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House sales hit a new low in January; prices slide

House sales volumes hit a new low in January as prices continued to slide.

The Real Estate Institute says only 3,252 houses changed hands in January, beating the previous record low of 3,666 in January last year.

Institute chief executive Helen O'Sullivan says this reflects that, with rental shortages in key urban areas such as Auckland and relatively low interest rates, home owners and investors alike are under no pressure to sell.

Sales volumes were down on January last year in all 12 regions the institute divides the country into.

The national median house price fell to $340,000 in January from $352,000 in December and was down 2.9% on January last year's median of $350,000. Of the houses sold, 2,028 were priced below $400,000 and only 73 were priced above $1 million.

The institute's index, which irons out distortions caused by fewer or more higher or lower priced properties selling in any one month, fell 2.6% in January from December and was down the same amount, 2.6%, on January last year. The index is now 7.7% below its November 2007 peak.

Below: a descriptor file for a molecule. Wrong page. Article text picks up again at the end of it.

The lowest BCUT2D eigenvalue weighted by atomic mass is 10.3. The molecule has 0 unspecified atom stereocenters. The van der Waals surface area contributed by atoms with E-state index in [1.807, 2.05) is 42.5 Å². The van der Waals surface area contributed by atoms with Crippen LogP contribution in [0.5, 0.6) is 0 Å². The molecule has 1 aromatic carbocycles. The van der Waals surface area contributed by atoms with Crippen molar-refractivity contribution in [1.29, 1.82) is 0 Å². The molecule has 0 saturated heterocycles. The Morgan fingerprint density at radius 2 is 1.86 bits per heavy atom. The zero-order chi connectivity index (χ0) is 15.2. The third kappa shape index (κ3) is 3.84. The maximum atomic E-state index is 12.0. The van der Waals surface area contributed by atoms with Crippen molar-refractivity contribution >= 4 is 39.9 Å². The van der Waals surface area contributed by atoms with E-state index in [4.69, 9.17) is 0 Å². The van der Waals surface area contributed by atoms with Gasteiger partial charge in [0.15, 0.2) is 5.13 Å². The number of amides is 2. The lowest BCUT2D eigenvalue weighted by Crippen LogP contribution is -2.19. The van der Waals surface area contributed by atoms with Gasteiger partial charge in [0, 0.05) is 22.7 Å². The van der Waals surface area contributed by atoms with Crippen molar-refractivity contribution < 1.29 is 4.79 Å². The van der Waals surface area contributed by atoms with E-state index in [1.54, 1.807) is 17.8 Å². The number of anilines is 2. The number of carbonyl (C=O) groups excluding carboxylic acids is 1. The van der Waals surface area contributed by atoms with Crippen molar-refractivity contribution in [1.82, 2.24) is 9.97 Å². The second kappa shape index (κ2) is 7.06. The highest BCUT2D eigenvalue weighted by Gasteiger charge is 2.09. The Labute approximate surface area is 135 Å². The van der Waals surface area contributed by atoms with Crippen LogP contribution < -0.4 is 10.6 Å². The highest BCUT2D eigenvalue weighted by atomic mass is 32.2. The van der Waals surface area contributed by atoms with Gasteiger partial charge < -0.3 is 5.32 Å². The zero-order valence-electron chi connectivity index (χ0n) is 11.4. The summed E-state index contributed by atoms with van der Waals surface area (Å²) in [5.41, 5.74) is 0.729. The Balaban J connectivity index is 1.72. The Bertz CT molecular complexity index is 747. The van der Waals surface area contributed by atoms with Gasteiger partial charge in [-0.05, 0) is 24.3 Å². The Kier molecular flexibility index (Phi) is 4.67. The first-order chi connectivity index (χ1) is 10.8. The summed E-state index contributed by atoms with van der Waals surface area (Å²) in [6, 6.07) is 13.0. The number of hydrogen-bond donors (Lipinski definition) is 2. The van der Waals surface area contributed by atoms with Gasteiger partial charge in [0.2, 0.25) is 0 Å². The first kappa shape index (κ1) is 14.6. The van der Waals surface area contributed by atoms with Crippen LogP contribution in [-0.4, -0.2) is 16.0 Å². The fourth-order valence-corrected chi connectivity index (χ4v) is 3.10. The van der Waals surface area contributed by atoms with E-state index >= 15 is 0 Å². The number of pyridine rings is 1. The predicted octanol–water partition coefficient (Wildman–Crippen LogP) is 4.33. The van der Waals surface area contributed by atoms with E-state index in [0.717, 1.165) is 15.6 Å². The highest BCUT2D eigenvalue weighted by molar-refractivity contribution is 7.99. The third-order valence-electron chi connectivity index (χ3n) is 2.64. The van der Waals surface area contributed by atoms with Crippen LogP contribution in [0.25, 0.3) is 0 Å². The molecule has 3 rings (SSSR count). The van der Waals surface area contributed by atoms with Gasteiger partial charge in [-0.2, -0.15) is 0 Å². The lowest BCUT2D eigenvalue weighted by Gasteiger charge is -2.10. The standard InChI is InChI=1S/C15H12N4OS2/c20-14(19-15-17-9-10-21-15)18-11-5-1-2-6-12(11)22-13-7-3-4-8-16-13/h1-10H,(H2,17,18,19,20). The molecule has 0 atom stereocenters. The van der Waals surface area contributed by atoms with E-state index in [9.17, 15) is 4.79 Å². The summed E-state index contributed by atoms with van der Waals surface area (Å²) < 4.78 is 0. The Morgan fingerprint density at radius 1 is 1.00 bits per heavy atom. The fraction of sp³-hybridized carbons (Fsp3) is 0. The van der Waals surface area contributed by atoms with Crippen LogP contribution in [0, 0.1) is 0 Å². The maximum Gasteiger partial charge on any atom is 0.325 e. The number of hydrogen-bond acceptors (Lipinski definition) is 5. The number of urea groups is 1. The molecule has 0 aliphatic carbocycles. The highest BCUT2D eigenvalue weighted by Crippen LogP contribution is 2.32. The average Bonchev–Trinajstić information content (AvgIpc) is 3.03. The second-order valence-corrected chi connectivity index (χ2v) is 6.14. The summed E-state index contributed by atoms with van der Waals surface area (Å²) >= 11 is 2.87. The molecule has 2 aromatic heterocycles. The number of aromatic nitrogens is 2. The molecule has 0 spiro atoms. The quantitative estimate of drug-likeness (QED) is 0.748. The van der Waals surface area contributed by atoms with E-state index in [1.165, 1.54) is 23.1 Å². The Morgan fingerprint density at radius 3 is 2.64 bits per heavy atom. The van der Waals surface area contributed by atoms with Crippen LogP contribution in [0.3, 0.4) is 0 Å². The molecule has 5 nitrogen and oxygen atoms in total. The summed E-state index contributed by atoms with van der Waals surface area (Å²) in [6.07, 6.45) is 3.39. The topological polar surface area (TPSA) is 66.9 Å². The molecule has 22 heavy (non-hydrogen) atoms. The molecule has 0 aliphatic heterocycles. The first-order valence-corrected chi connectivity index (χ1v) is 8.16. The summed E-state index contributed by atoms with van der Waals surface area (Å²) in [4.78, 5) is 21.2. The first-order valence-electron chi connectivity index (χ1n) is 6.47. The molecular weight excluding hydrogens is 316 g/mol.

The number of days it took to sell a house in January jumped sharply to 51 days from 39 in December and 43 in January last year. The long-run average is about 40 days.

Annette Beacher at TD Securities says on top of poor consents to build new houses, the figures show higher interest rates aren't needed and, if anything, lower rates may be needed.

"The interest rate-sensitive sectors of the economy have clearly flat-lined," Beacher says.

Chris Tennent-Brown, Commonwealth Bank of Australia's New Zealand economist says volumes were even weaker than his low expectations but because the housing market is typically quiet in December and January that makes interpreting the data difficult.

However, "this does not bode well for activity as we now enter the busier months for the housing market."

He expects households to remain cautious and housing sales volumes to remain low over the coming months. He expects prices to remain soft, down about 5% or 6% on the 2007 peak.

Tennent-Brown is still picking the next move in interest rates will be up and expects the Reserve Bank to start hiking its official cash rate gradually from September.

"The weakness in the housing market and the lack of traction low interest rates are having on the broader economy at present reinforces the need to keep interest rates low for the foreseeable future."

Around the country, using the institute's index, house prices in Christchurch were down 5.9% on January last year , Wellington's were down 5.9% and Auckland's were down 2.3%.

Prices in other North Island suburbs were down 3.1% while they were down 3.9% in other South Island suburbs compared with a year earlier.


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